Tuesday, August 27, 2013

A Barometer of Growth

A search for PFI at FRED turned up plenty of results but only one containing the word "investment":

Purchasing Power Parity Converted GDP Per Capita (Laspeyres), derived from growth rates of Consumption, Government Consumption, Investment for Finland

I didn't go there.

That search also turned up one result containing the word "private":

Nonfarm Private Financial Activities Payroll Employment

I didn't go there.

It turned up no result containing the word "fixed".

A search for FPI at FRED brings you immediately to the Fixed Private Investment graph. There, the notes tell us
BEA Account Code: A007RC1

A Guide to the National Income and Product Accounts of the United States (NIPA) -

At the nipaguid PDF -- a name that satisfies the 8-character limit of MS-DOS file names, in case you haven't yet upgraded -- we find the phrase private fixed investment on page 5 and in a table on page 7, and on page 14:

Gross domestic investment (6-1) measures the total investment in the United States in fixed assets (that is, the structures, equipment, and software that are used in production) and in inventories (change in private inventories). It is the sum of private fixed investment (see 1-20), government fixed investment (see 1-29), and change in private inventories (1-25).

I quit looking for PFI at that point. I like that definition. It reminds me of something I once knew: that change-in-inventory counts as part of investment. That's an important bit of trivia which explains the "S=I" thing people are always talking about. Not relevant to this post, but worth remembering, certainly.

There were no occurrences in the nipaguid of the phrase "fixed private investment".

So what FRED calls FPI and what BEA calls PFI are the same thing. I can talk of Fixed Private Investment and Private Fixed Investment interchangeably, with impunity.

Good. Because in a different PDF from BEA -- or actually in Chapter 6 of what looks like the same nipaguid, but in a different file -- we find this:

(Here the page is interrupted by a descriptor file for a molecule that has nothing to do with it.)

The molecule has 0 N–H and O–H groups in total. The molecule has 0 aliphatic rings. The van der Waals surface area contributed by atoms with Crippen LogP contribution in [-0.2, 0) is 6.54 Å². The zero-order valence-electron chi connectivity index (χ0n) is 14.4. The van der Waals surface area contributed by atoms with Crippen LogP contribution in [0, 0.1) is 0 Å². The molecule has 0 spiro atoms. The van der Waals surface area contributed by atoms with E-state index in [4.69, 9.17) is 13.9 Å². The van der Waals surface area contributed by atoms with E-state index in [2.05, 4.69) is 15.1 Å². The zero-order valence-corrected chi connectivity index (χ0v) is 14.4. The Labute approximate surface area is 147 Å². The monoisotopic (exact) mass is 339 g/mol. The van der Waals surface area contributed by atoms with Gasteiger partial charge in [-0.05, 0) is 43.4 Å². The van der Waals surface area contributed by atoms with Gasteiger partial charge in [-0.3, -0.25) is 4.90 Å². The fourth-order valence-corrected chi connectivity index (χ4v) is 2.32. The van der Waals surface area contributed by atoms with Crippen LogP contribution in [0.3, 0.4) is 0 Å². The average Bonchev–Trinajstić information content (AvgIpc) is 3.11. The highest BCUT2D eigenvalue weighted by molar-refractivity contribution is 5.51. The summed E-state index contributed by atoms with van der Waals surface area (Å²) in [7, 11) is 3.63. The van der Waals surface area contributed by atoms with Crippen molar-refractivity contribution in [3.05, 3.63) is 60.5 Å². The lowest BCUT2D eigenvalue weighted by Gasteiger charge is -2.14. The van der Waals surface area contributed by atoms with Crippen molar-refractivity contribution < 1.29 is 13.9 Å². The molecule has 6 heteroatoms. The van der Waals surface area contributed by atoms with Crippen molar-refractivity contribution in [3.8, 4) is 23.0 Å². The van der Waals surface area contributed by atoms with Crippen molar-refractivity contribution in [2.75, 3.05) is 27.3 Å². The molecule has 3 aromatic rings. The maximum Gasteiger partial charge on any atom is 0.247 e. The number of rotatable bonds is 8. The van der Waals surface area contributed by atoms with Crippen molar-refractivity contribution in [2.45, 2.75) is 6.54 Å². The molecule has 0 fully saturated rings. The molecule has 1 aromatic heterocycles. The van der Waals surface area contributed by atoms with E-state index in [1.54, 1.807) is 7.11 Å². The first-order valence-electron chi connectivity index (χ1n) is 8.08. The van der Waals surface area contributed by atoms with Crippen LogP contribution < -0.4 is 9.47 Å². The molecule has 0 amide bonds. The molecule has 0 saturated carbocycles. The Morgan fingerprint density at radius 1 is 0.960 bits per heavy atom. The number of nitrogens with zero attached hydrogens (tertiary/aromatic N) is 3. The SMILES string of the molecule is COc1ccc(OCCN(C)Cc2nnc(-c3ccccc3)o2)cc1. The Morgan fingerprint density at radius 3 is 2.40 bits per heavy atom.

Private fixed investment (PFI) measures spending by private businesses, nonprofit institutions, and households on fixed assets in the U.S. economy. Fixed assets consist of structures, equipment, and software that are used in the production of goods and services. PFI encompasses the creation of new productive assets, the improvement of existing assets, and the replacement of worn out or obsolete assets.

The PFI estimates serve as an indicator of the willingness of private businesses and nonprofit institutions to expand their production capacity and as an indicator of the demand for housing. Thus, movements in PFI serve as a barometer of confidence in, and support for, future economic growth.

A barometer of growth. (I said that yesterday.)

(Neither of those PDFs plays nicely with CTRL-C cut and CTRL-V paste operations.)

This post resolves two issues. First, that PFI and FPI are two names for the same thing. Second, what is measured by FRED's FPI.


jim said...

"Thus, movements in PFI serve as a barometer of confidence in, and support for, future economic growth."

If I'm deciphering that quote correctly it implies that the changes in FPI are predictive of where the economy is going in the future.

Looking back at the last 60 years I don't see why anyone would think that is true.


It looks to me like movements in FPI are not any better indications of future growth (or lack of growth) than are movements in GDP itself. Maybe the data for FPI can be had earlier.

Jazzbumpa said...

jim -

Maybe a way to get at it is to do a scattergraph FPI and GDP for different time lags from 0 to a few quarters.

I redid the graph as quarterly rather than semi-annual.


it's busy as hell, but i think you need a finer cut to sort out predictive value.

Then again, it might just be a mash-up.


Jazzbumpa said...

Is there a way to back housing investment out of FPI?

Just looking at the industrial part might be valuable.


The Arthurian said...

Jazz, maybe Private Residential Fixed Investment (PRFI) ?

Jazzbumpa said...

Art -

Yeah, that ought to do it.


Jazzbumpa said...

Despite the choppiness, PRFI/FPI was steadily declining until the housing bubble.



The Arthurian said...

Interesting graph, Jazz. But don't they say housing is the main thing that boosts the economy? At first glance...

At second glance, the "choppyness" looks to be the boost they are talking about.

Waning, waning, waning. No remarkable change around 1980 on that graph. huh.

Oh, but look at percent change in private nonresidential fixed investment. There seems to be a "great moderation" there:


Jazzbumpa said...

Hmmmmm -



Jazzbumpa said...

But don't they say housing is the main thing that boosts the economy?

No. Consumer spending is about 70% of GDP.


The Arthurian said...

THAT is one GREAT graph. I'll have to look at it for a week or more before I see it, probably.

I'll get back to you on the importance-of-housing thing... if I can find the reference.